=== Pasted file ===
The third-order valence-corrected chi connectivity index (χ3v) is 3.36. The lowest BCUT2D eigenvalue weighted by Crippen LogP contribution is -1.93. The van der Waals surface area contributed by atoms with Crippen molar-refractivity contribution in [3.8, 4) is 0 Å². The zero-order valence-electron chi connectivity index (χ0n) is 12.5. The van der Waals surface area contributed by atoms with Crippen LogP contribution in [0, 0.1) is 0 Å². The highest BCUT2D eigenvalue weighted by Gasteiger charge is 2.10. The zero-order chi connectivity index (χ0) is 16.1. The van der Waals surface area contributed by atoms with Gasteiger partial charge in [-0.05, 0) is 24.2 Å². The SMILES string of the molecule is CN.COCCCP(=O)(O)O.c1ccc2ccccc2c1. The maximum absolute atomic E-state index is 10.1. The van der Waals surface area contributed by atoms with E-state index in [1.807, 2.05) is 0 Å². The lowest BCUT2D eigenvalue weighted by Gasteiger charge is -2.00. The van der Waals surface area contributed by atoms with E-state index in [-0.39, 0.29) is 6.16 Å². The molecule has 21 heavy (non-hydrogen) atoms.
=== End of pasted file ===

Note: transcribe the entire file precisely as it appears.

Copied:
The third-order valence-corrected chi connectivity index (χ3v) is 3.36. The lowest BCUT2D eigenvalue weighted by Crippen LogP contribution is -1.93. The van der Waals surface area contributed by atoms with Crippen molar-refractivity contribution in [3.8, 4) is 0 Å². The zero-order valence-electron chi connectivity index (χ0n) is 12.5. The van der Waals surface area contributed by atoms with Crippen LogP contribution in [0, 0.1) is 0 Å². The highest BCUT2D eigenvalue weighted by Gasteiger charge is 2.10. The zero-order chi connectivity index (χ0) is 16.1. The van der Waals surface area contributed by atoms with Gasteiger partial charge in [-0.05, 0) is 24.2 Å². The SMILES string of the molecule is CN.COCCCP(=O)(O)O.c1ccc2ccccc2c1. The maximum absolute atomic E-state index is 10.1. The van der Waals surface area contributed by atoms with E-state index in [1.807, 2.05) is 0 Å². The lowest BCUT2D eigenvalue weighted by Gasteiger charge is -2.00. The van der Waals surface area contributed by atoms with E-state index in [-0.39, 0.29) is 6.16 Å². The molecule has 21 heavy (non-hydrogen) atoms.